Malaysia (MNN) – ‘Allah’ is the word for ‘God’, unless you’re a Malaysian Christian.
A Malaysian court ruled that the word Allah can only be used by Muslims to refer to God, overturning a 2009 lower court ruling. Paul Estabrooks is a minister-at-large for Open Doors. “In 2009, there was a court case by a Roman Catholic newspaper (called ‘The Herald’) about this. It was a civil court and it happened to be a Christian judge. She ruled that it was ok for Christians to use the word ‘Allah’.”
The Home Ministry filed an appeal against the decision on Jan. 4, 2010. Estabrooks explains that the upper court was made up of Islamic judges. As a result, “Monday, they issued their ruling that you cannot use the word ‘Allah’ unless you are a Muslim.”
The court also claims banning the word in non-Muslim contexts was “no infringement of any constitutional rights” but the decision furthered the debate on whether Malaysia is a secular state or an Islamic state.
Despite alleged constitutional freedoms, discriminatory legislation and actions against minorities seem to be creeping in. Sharia law, applicable for Muslims only, actually supersedes constitutional law on some issues.
Malaysia’s Christian, Buddhist and Hindu minorities have often complained that the government infringes their constitutional right to practice religion freely. Christians make up more than 9 percent of Malaysia’s nearly 28 million people, according to Operation World.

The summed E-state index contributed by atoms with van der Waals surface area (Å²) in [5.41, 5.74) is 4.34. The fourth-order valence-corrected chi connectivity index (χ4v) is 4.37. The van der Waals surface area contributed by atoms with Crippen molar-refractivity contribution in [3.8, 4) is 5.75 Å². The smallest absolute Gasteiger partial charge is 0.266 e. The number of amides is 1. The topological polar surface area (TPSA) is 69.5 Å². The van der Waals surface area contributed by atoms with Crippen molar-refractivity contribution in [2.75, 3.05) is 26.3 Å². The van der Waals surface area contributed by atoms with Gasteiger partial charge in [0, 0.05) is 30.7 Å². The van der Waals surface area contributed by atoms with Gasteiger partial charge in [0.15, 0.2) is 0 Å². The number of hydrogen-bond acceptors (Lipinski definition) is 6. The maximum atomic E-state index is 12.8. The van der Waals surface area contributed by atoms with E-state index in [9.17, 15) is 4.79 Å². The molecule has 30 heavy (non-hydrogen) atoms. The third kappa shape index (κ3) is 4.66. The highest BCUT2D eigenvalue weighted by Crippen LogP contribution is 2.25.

On a positive note, Estabrooks notes that the exclusivity issue does not seem to pose the same problem in other Muslim-dominated countries. “Ironically, it’s not an issue in Indonesia, which is the largest Muslim nation population in the world. It has the same basic characteristics as the Arabic speaking world.”
Although it’s unlikely another appeal will follow, the issue is anything but closed. Since the 2009 decision was followed by attacks on churches, there are expectations that tensions could explode anyway. The Christian Federation of Malaysia issued a statement on the decision, expressing disappointment over the decision and noting the further erosion of unity among Malaysians.
The impact of the decision could be devastating to Gospel outreach. “What it means, of course, is that there won’t be any bibles distributed for a while until this is resolved because the current bibles do have the word ‘Allah’ whenever God is mentioned in the bible. So now, these bibles will not be allowed to be distributed.” What’s more, says Estabrooks, “The bible translators are going to have the biggest challenge here. How do you come up with a substitute word (for God) and make the bible available in the country?”
If it is true that other Arabic countries and Muslim nations do not have an issue with the ‘Allah’ usage, why is it such a prevalent issue in Malaysia? Estabrooks hazards, “There is a general knowledge that the Church is growing. Muslims are accusing the Christians of using the word ‘Allah’ in order to open a door for them to evangelize. This is the real reason, I believe, why they’ve made that decision.”
Now what? During his visit last month, he noted that the ‘Allah’ issue was the ‘water cooler’ topic of the moment because the outcome would affect many aspects of Gospel work. He remarks, “If you’re a Christian, you have a tremendous opportunity to share your faith with others just because of this current event.”
Pray that Christians will stand firm in their faith, despite opposition. Pray that Malaysian Christians will be free to practice their faith in Jesus Christ. Pray that all Christians in Malaysia will be able to freely access the Bible.